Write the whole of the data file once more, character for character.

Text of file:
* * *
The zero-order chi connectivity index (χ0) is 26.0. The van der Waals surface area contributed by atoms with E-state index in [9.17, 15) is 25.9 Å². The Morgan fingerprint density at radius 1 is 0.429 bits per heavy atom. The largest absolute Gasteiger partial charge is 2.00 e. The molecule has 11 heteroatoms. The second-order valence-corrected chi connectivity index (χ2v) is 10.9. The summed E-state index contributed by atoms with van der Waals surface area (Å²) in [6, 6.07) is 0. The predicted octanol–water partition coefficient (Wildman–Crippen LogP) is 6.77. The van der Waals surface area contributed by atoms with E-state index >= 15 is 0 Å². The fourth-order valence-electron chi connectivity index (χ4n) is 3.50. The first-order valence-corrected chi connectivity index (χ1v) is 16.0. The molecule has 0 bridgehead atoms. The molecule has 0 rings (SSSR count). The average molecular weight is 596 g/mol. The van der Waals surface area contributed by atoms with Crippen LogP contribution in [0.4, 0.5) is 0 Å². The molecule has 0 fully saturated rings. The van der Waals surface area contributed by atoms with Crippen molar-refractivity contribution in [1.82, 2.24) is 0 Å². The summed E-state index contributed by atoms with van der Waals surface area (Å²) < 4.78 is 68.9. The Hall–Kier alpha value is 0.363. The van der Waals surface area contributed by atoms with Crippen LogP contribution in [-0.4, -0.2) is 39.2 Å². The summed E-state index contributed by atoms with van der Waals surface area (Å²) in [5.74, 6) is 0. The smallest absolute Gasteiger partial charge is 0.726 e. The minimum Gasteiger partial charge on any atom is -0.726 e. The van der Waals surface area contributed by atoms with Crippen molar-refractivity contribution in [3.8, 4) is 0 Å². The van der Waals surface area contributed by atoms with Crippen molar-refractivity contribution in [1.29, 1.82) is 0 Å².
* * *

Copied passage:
The zero-order chi connectivity index (χ0) is 26.0. The van der Waals surface area contributed by atoms with E-state index in [9.17, 15) is 25.9 Å². The Morgan fingerprint density at radius 1 is 0.429 bits per heavy atom. The largest absolute Gasteiger partial charge is 2.00 e. The molecule has 11 heteroatoms. The second-order valence-corrected chi connectivity index (χ2v) is 10.9. The summed E-state index contributed by atoms with van der Waals surface area (Å²) in [6, 6.07) is 0. The predicted octanol–water partition coefficient (Wildman–Crippen LogP) is 6.77. The van der Waals surface area contributed by atoms with E-state index >= 15 is 0 Å². The fourth-order valence-electron chi connectivity index (χ4n) is 3.50. The first-order valence-corrected chi connectivity index (χ1v) is 16.0. The molecule has 0 bridgehead atoms. The molecule has 0 rings (SSSR count). The average molecular weight is 596 g/mol. The van der Waals surface area contributed by atoms with Crippen LogP contribution in [0.4, 0.5) is 0 Å². The molecule has 0 fully saturated rings. The van der Waals surface area contributed by atoms with Crippen molar-refractivity contribution in [1.82, 2.24) is 0 Å². The summed E-state index contributed by atoms with van der Waals surface area (Å²) < 4.78 is 68.9. The Hall–Kier alpha value is 0.363. The van der Waals surface area contributed by atoms with Crippen LogP contribution in [-0.4, -0.2) is 39.2 Å². The summed E-state index contributed by atoms with van der Waals surface area (Å²) in [5.74, 6) is 0. The smallest absolute Gasteiger partial charge is 0.726 e. The minimum Gasteiger partial charge on any atom is -0.726 e. The van der Waals surface area contributed by atoms with Crippen molar-refractivity contribution in [3.8, 4) is 0 Å². The van der Waals surface area contributed by atoms with Crippen molar-refractivity contribution in [1.29, 1.82) is 0 Å².